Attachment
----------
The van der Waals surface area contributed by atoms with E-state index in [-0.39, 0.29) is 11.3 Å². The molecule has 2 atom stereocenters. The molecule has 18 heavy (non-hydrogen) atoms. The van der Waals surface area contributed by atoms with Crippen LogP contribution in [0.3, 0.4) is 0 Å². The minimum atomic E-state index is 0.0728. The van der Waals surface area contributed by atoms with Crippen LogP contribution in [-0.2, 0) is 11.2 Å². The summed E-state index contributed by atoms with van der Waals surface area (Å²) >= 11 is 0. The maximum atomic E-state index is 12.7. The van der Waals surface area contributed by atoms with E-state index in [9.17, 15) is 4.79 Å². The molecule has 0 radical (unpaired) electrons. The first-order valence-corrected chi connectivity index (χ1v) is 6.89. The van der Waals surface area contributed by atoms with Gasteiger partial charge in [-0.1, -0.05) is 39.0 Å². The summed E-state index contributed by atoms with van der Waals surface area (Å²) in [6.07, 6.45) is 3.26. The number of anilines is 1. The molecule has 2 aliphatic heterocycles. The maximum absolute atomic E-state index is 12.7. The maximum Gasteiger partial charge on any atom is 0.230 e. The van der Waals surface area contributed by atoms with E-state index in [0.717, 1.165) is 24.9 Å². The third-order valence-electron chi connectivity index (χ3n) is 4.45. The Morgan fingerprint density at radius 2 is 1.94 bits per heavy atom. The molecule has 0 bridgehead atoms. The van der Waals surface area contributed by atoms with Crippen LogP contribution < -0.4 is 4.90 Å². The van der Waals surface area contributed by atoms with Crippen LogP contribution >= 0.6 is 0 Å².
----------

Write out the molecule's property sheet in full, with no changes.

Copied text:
The van der Waals surface area contributed by atoms with E-state index in [-0.39, 0.29) is 11.3 Å². The molecule has 2 atom stereocenters. The molecule has 18 heavy (non-hydrogen) atoms. The van der Waals surface area contributed by atoms with Crippen LogP contribution in [0.3, 0.4) is 0 Å². The minimum atomic E-state index is 0.0728. The van der Waals surface area contributed by atoms with Crippen LogP contribution in [-0.2, 0) is 11.2 Å². The summed E-state index contributed by atoms with van der Waals surface area (Å²) >= 11 is 0. The maximum atomic E-state index is 12.7. The van der Waals surface area contributed by atoms with E-state index in [9.17, 15) is 4.79 Å². The molecule has 0 radical (unpaired) electrons. The first-order valence-corrected chi connectivity index (χ1v) is 6.89. The van der Waals surface area contributed by atoms with Gasteiger partial charge in [-0.1, -0.05) is 39.0 Å². The summed E-state index contributed by atoms with van der Waals surface area (Å²) in [6.07, 6.45) is 3.26. The number of anilines is 1. The molecule has 2 aliphatic heterocycles. The maximum absolute atomic E-state index is 12.7. The maximum Gasteiger partial charge on any atom is 0.230 e. The van der Waals surface area contributed by atoms with E-state index in [0.717, 1.165) is 24.9 Å². The third-order valence-electron chi connectivity index (χ3n) is 4.45. The Morgan fingerprint density at radius 2 is 1.94 bits per heavy atom. The molecule has 0 bridgehead atoms. The van der Waals surface area contributed by atoms with Crippen LogP contribution < -0.4 is 4.90 Å². The van der Waals surface area contributed by atoms with Crippen LogP contribution >= 0.6 is 0 Å².